array using PHP and then use JS to extract the images that wouldn't get
 displayed if the user has JS disabled.

 Anyone got any views on it? I was looking at the Yahoo Design Pattern for
 a similar thing.



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RE: [WSG] JS Image Slider

2008-04-29 Thread Kepler Gelotte
Hi James,

I think Joe's suggestion is what you are looking for. To be a little more
explicit, use a nested div where the outermost div is just wide enough
to hold 3 images. This will be your viewport. The inner div will hold all
of the images:

style
.viewport
{
width: 300px; /* wide enough to handle 3 images */
overflow: auto;
border: solid #000 1px;
}
.images
{
white-space: nowrap;
}
.prev
{
display: none;
}
.next
{
display: none;
}
/style

/head

body
div class=preva href=javascript:prev(); id=prev_actionimg
src=images/left-arrow alt=scroll left //a/div
div class=viewport
div class=images
img src=images/image1.gif /
img src=images/image2.gif /
...
img src=images/image15.gif /
/div
/div
div class=nexta href=javascript:next(); id=next_actionimg
src=images/right-arrow alt=scroll right //a/div

Then you could use a javascript window.onLoad function to set .viewport's
overflow to hidden and enable the prev and/or next functionality as
appropriate.

Best regards,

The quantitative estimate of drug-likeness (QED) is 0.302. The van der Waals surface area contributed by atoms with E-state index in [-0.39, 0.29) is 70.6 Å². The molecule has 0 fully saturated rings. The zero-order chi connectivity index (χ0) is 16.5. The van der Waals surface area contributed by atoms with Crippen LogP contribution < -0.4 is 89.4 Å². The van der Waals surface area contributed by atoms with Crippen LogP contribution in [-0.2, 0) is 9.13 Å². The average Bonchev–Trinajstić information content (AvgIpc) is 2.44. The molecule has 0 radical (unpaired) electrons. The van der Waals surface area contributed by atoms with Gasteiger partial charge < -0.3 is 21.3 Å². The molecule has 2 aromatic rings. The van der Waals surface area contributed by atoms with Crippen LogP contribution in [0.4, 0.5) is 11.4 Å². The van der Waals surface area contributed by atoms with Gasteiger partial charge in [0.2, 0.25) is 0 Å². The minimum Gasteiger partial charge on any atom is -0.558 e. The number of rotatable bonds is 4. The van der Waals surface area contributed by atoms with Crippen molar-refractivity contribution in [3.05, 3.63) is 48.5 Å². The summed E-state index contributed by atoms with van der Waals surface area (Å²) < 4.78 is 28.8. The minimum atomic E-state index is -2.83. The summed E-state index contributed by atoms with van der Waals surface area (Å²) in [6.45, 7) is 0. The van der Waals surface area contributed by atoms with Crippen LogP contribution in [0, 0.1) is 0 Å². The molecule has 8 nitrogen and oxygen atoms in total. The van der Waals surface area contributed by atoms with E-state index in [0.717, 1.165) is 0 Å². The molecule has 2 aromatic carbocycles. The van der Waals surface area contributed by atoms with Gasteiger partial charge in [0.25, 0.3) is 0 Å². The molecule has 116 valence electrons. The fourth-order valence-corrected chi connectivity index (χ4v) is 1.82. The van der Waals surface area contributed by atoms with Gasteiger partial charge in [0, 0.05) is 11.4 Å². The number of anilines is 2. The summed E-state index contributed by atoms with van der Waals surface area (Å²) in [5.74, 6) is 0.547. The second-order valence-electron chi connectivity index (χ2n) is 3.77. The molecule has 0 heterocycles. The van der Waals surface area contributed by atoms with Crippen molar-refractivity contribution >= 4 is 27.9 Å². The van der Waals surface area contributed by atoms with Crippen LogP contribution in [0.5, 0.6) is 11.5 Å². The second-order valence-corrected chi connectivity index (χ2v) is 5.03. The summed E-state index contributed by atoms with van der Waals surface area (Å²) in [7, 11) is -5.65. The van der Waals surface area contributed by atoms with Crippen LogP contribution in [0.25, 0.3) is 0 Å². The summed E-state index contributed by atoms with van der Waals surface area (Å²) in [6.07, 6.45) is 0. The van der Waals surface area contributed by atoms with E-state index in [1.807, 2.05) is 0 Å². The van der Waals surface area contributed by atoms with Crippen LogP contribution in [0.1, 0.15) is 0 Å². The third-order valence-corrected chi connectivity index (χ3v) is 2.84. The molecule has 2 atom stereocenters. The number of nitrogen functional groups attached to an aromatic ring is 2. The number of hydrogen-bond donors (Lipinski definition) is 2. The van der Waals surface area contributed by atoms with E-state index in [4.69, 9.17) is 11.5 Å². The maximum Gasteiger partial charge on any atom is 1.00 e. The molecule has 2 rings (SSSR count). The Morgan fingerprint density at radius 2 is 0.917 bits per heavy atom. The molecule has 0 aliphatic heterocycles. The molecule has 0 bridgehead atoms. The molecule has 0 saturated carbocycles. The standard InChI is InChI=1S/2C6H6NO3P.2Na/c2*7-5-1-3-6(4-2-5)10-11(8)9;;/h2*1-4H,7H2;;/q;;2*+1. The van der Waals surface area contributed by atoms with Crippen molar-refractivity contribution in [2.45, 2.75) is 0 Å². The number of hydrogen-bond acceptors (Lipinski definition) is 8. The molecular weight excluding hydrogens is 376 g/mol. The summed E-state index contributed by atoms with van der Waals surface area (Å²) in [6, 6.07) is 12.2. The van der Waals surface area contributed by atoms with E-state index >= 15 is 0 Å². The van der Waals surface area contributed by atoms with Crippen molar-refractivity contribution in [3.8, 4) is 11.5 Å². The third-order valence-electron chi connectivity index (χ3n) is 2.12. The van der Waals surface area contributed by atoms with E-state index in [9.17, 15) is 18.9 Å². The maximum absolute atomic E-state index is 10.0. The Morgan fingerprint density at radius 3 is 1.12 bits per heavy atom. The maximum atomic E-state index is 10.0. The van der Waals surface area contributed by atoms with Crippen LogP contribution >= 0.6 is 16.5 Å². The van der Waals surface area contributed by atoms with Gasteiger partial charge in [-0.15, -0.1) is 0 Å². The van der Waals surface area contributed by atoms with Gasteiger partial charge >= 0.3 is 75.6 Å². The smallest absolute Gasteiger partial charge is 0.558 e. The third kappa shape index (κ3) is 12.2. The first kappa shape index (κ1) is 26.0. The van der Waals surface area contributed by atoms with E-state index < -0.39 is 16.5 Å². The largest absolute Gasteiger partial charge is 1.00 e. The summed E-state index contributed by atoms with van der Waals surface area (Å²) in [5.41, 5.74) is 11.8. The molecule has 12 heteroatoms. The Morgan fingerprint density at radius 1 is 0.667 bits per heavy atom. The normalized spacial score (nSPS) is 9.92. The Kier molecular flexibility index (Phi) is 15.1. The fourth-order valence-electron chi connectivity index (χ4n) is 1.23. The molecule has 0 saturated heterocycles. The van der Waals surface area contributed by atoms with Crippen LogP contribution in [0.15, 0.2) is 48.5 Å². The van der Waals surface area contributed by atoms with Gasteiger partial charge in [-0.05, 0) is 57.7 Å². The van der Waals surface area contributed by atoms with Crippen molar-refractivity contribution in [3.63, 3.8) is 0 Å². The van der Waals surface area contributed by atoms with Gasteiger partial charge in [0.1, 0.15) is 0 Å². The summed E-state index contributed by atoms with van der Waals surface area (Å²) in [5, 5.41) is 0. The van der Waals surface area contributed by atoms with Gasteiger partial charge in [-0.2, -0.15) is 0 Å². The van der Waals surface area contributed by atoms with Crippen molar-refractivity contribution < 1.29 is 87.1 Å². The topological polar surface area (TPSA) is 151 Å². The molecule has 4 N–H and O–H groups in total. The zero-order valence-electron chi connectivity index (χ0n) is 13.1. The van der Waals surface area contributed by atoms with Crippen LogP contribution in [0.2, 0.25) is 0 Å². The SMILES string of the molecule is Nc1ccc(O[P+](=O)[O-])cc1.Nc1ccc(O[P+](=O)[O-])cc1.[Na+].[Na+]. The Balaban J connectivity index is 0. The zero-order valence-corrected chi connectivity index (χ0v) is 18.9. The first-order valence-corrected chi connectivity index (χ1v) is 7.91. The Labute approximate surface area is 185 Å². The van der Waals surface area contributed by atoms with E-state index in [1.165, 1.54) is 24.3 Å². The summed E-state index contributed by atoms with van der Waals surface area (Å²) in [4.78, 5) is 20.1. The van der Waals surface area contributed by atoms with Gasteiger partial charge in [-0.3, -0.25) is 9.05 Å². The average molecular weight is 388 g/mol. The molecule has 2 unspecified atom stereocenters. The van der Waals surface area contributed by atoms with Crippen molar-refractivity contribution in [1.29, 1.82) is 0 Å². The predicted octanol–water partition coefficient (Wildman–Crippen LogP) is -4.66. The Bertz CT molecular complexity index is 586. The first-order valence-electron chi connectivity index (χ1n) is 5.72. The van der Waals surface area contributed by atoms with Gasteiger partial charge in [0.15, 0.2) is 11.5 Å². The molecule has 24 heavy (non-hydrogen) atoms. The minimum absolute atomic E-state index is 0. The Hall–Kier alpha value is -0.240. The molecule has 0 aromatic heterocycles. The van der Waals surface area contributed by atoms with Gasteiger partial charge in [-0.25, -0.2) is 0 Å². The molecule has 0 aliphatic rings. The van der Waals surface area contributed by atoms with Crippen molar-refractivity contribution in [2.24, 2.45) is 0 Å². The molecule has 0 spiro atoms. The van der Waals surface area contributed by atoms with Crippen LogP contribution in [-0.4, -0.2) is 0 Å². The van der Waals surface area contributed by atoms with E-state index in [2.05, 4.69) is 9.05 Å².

Kepler Gelotte
Neighbor Webmaster, Inc.
156 Normandy Dr., Piscataway, NJ 08854
www.neighborwebmaster.com
phone/fax: (732) 302-0904




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Re: [WSG] JS Image Slider

2008-04-29 Thread Andrew Freedman

James Jeffery provided the following information on 30/04/2008 12:27 AM:

that will mean that users without CSS will get a bunch of images in a list


You have users that block CSS??

I have never come across that.  Can you give an instance as to where and 
why you would cater for these visitors?


Thanks.
Andrew


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Re: [WSG] JS Image Slider

2008-04-29 Thread Mark Harris

Andrew Freedman wrote:

James Jeffery provided the following information on 30/04/2008 12:27 AM:
that will mean that users without CSS will get a bunch of images in a 
list


You have users that block CSS??

I have never come across that.  Can you give an instance as to where and 
why you would cater for these visitors?


Perhaps not block, but who substitute your css for one of their own 
which is better for their browsing experience. It may be a high contrast 
big text version to help with poor vision, it may be something that 
expands the clickable field around an object (by increasing external 
padding - to be honest, I don't even know if that's possible) if they 
have mobility issues, or they may just have a fascination for purple and 
beige as their link colours. I don't think you can ever assume that a 
user is going to use your css as you intended.